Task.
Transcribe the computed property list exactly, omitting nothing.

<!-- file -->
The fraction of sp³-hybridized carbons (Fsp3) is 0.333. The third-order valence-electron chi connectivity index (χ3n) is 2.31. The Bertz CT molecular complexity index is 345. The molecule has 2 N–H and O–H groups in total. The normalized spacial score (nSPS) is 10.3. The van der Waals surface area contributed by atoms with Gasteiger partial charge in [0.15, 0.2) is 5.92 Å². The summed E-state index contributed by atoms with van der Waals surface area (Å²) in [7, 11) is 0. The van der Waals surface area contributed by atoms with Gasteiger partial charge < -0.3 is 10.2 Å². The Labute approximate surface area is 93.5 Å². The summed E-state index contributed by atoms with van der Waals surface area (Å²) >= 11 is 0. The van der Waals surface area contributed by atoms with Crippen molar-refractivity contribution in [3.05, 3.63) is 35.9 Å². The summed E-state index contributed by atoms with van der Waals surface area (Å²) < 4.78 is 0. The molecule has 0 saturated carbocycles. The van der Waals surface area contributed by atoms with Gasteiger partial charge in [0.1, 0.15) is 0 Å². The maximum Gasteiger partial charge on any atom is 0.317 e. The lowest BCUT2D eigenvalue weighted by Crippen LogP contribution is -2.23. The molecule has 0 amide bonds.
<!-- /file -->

The fraction of sp³-hybridized carbons (Fsp3) is 0.333. The third-order valence-electron chi connectivity index (χ3n) is 2.31. The Bertz CT molecular complexity index is 345. The molecule has 2 N–H and O–H groups in total. The normalized spacial score (nSPS) is 10.3. The van der Waals surface area contributed by atoms with Gasteiger partial charge in [0.15, 0.2) is 5.92 Å². The summed E-state index contributed by atoms with van der Waals surface area (Å²) in [7, 11) is 0. The van der Waals surface area contributed by atoms with Gasteiger partial charge < -0.3 is 10.2 Å². The Labute approximate surface area is 93.5 Å². The summed E-state index contributed by atoms with van der Waals surface area (Å²) >= 11 is 0. The van der Waals surface area contributed by atoms with Crippen molar-refractivity contribution in [3.05, 3.63) is 35.9 Å². The summed E-state index contributed by atoms with van der Waals surface area (Å²) < 4.78 is 0. The molecule has 0 saturated carbocycles. The van der Waals surface area contributed by atoms with Gasteiger partial charge in [0.1, 0.15) is 0 Å². The maximum Gasteiger partial charge on any atom is 0.317 e. The lowest BCUT2D eigenvalue weighted by Crippen LogP contribution is -2.23. The molecule has 0 amide bonds.